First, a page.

Each of six participant baseline characteristics (age, gender, marital status, education, rurality, cigarettes smoked/day) was tested using univariate logistic regression for its relation to any non-assigned treatment use. Non-assigned treatment use (composite dichotomous yes/no measure) was found to be positively related to being female (OR = 1.90, 95% CI = 1.34 - 2.69, P < .001) but negatively related to lower levels of education (no high school degree: OR = 0.38, CI = 0.16 - 0.88, P < .023; high school graduate: OR = 0.53, CI = 0.36 - 0.78, P = .001). The same findings obtained when we tested gender and education together using a multivariate logistic regression.
Non-assigned Treatment Use and Participant Exposure
A Pearson correlation was used to test the relation between participant exposure and the number of non-assigned treatment types used. The result indicated little relation between participant exposure to the assigned Web-based program and the use of non-assigned treatments: r1028 = .059, P = .06.
Non-assigned Treatment Use and Smoking Cessation
A total of 202 participants reported not smoking at 3 months: 19.6% complete case (202/1028) and 8.7% ITT (202/2318). At the 6-month assessment, 232 participants reported not smoking: 25.5% complete case (232/909) and 10.0% ITT (232/2318). A total of 89 participants who completed both the 3- and 6-month follow-up assessments indicated that they were not smoking on each occasion: 14.1% complete case (89/631) and 3.8% ITT (89/2318). No statistically significant between-group differences in smoking cessation were found at these assessment points .
We used univariate logistic regression to determine the relation of each of the five types of non-assigned treatment use and smoking cessation at 3 months, at 6 months, and the 3- and 6-month repeated point prevalence measure. Only use of other Web programs was found to be related to smoking cessation: it was positively related at the 3-month assessment (OR = 2.63, CI = 1.67 - 4.14, P < .001), at the combined 3- and 6-month assessments (OR = 2.09, CI = 1.11 - 3.91, P = .022), but not at the 6-month assessment (OR = 1.63, CI = .946 - 2.79, P = .079). The significant effect of using other Web programs on smoking cessation obtained even when gender was included in a multivariate logistic regression. The composite measure (sum of non-assigned treatment types used) was found to be unrelated to smoking cessation outcomes.
In addition, a test for the moderator effect of condition and non-assigned treatment usage on smoking cessation failed to find any noteworthy interaction effects at either the 3- or the 6-month outcome. Indeed, when we eliminated from the analysis data of participants who indicated that they had used non-assigned treatments, no effect for condition on smoking cessation outcome emerged at 3 months, 6 months, or the combined 3- and 6-month assessments.
Univariate logistic regression revealed four putative predictors of smoking cessation to be significantly related to non-assigned treatment use: self-efficacy to quit when using alcohol (OR = 1.09, CI = 1.00 - 1.18, P = .040), most friends and acquaintances smoke (OR = 0.91, CI = 0.85 - 0.97, P = .005), urges to smoke upon awaking (OR = 1.14, CI = 1.06 - 1.23, P < .001), and smoking upon awaking (OR = 1.15, CI = 1.07 - 1.25, P < .001). Since the two dependence items were highly correlated (r1028 = .770, P < .001), we included only the item that asked about smoking upon awaking with the other two variables in a multivariate logistic regression which essentially confirmed the univariate results just described.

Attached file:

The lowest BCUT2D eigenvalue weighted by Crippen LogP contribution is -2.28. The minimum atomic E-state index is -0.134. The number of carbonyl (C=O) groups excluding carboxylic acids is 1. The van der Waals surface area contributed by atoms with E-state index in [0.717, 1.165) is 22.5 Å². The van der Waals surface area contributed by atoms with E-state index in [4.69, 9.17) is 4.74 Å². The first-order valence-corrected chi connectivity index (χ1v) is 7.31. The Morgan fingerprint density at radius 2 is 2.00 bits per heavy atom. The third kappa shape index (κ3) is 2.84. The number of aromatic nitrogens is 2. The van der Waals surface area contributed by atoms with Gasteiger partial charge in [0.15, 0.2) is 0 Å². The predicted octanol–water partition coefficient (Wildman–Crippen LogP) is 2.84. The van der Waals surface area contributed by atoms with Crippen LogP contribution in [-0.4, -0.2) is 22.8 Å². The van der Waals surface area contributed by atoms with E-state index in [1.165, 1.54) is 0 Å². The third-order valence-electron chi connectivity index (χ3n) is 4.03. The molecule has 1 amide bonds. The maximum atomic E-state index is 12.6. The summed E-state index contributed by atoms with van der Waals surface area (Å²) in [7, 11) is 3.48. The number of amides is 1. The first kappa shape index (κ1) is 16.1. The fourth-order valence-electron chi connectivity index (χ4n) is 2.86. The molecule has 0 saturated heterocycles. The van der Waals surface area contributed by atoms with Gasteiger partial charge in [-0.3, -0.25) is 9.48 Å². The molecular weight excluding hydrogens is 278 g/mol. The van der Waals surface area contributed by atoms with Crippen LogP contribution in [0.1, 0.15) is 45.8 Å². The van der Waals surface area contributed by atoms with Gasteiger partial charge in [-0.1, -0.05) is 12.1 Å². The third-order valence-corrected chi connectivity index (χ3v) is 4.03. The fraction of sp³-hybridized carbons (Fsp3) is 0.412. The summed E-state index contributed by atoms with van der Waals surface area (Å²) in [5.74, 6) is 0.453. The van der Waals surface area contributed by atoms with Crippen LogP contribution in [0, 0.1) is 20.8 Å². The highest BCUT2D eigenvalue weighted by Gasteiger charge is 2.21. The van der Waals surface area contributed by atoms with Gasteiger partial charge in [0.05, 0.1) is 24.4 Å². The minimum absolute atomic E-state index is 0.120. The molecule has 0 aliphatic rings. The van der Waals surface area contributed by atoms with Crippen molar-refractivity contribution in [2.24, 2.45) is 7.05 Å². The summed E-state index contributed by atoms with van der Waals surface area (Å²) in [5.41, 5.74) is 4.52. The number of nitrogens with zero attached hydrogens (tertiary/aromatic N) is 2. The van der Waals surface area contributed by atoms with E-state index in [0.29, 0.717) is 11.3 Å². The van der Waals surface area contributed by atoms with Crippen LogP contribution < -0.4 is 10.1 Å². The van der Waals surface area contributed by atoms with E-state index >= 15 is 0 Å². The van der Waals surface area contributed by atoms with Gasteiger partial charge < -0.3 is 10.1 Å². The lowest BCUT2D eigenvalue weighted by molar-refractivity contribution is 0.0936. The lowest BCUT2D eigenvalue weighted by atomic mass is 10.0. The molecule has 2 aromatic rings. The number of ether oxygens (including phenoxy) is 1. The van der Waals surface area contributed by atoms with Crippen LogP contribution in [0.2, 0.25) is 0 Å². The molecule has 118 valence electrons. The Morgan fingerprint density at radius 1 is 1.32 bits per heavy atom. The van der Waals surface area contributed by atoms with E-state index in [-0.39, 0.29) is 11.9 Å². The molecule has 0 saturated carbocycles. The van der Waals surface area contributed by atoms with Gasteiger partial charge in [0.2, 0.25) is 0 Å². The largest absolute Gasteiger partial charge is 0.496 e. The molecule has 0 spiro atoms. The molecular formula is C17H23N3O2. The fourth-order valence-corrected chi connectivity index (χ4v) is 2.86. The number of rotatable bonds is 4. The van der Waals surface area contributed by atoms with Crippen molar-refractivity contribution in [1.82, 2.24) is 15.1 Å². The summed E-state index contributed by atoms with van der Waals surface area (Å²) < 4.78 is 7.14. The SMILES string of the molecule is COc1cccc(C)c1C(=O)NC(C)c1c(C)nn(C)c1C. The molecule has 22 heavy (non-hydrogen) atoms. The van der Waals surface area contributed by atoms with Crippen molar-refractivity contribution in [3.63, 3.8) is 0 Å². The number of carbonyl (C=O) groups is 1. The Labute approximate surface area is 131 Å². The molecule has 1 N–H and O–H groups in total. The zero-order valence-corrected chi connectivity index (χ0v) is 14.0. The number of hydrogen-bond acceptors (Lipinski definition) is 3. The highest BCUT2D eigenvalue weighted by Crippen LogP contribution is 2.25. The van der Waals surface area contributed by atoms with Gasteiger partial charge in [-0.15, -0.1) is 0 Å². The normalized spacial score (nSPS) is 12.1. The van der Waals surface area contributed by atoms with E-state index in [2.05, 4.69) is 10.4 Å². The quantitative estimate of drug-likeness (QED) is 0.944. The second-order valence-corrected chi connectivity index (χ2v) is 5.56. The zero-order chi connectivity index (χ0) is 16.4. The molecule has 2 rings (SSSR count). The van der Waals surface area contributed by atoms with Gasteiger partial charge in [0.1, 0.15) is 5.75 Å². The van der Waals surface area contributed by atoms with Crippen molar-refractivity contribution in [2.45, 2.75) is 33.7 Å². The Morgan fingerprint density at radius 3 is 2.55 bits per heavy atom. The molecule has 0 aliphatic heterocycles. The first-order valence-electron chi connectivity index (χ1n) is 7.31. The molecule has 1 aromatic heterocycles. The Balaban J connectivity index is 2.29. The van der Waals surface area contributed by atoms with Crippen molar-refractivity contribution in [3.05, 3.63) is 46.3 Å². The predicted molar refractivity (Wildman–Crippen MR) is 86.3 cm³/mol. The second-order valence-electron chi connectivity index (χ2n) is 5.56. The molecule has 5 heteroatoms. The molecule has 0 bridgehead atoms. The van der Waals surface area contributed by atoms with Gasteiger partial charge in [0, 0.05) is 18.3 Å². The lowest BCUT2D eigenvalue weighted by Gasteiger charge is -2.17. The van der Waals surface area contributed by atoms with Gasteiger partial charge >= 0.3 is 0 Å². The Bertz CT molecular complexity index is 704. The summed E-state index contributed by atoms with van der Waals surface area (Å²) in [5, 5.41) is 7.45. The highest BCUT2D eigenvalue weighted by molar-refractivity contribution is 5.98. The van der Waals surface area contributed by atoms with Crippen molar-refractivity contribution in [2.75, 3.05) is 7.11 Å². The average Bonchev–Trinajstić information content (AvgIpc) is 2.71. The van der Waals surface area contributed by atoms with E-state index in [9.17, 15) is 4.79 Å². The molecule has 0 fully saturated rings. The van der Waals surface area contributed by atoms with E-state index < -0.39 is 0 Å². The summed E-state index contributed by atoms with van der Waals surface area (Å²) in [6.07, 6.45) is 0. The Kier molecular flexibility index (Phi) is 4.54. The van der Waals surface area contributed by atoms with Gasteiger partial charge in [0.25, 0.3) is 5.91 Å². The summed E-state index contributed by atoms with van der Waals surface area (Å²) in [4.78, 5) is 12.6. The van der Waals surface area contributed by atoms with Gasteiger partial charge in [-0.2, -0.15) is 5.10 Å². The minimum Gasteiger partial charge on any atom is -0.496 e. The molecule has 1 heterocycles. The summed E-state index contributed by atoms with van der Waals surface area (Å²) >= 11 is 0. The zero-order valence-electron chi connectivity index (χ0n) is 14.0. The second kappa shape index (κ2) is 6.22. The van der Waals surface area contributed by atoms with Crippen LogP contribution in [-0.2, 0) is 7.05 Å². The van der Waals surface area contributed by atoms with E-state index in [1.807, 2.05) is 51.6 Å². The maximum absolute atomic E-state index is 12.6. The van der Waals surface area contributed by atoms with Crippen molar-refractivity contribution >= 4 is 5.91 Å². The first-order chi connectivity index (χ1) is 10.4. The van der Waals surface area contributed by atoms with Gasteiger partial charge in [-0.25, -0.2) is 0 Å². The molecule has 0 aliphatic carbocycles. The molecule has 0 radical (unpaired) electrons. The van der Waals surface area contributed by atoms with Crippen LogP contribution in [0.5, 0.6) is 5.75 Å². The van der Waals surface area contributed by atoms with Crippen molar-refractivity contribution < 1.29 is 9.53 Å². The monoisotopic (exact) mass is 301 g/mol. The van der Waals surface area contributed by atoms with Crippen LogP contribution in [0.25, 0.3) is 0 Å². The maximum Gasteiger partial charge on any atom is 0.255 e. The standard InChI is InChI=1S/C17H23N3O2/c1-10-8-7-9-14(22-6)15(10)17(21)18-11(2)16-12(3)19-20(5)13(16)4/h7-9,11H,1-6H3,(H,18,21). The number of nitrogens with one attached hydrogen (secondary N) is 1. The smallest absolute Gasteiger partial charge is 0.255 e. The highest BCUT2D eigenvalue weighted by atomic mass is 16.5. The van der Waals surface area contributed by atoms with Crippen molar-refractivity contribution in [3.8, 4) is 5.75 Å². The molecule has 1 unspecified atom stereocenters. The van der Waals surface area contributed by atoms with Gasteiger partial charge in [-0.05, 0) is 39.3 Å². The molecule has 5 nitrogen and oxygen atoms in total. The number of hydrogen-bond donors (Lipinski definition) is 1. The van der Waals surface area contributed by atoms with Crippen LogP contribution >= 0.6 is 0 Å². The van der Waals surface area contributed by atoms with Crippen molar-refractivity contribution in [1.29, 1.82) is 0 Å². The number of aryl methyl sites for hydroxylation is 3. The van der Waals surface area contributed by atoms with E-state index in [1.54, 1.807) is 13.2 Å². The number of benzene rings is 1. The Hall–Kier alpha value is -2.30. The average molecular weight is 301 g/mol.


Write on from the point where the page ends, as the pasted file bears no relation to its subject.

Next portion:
Pharmacotherapy Use and Smoking Cessation
Univariate logistic regression revealed that the sum of pharmacotherapy products reported at 3 months used was unrelated to smoking cessation at 3 months (OR = 1.07, CI = .89 - 1.27, P = .475), but the dichotomous measure of any pharmacotherapy product use at 3 months was related to 3-month smoking cessation (OR = 1.42, CI = 1.04 - 1.93, P = .027). A similar pattern emerged when we considered smoking cessation at 6 months: the sum of pharmacotherapy products reported at 3 months was not related to 6-month smoking cessation (OR = 0.94, CI = .81 - 1.21, P = .944), but the dichotomous measure of any pharmacotherapy product use at 3 months was unrelated to 6-month smoking cessation (OR = 1.41, CI = .99 - 2.01, P = .059).
Strengths & Limitations
Strengths of the current research include the successful use of online marketing strategies to recruit a large sample of 2318 participants and our use of a RCT methodology. Limitations include noteworthy participant attrition—an outcome that has been reported in other Web-based tobacco cessation studies [, ]. Another possible limitation is the large proportion of women participants: 70.5% (1634/2318) of the full randomized sample in the SHIP RCT and 71.6% (736/1028) of the participants completing the 3-month assessment. Results from the current study indicated that a significantly greater proportion of women than men reported that they used non-assigned treatments. However, gender did not influence the positive relation we found between using non-assigned Web programs and smoking cessation outcomes. Future research is needed to explore in more detail the role of gender on the prevalence and helpfulness of using non-assigned treatments.
Additional debriefing questions were not included in the assessment that could have helped to illuminate reasons for using non-assigned treatments. For example, questions could have probed participants’ attitudes about, and reasons for, using other smoking cessation programs, and the extent that they thought non-assigned treatments were helpful and personally relevant. It would be interesting to know whether study participants felt that outside programs were relatively more or less helpful than the treatment methods that were assigned. In addition, we could have asked more specifically about the timing of when participants used non-assigned treatments.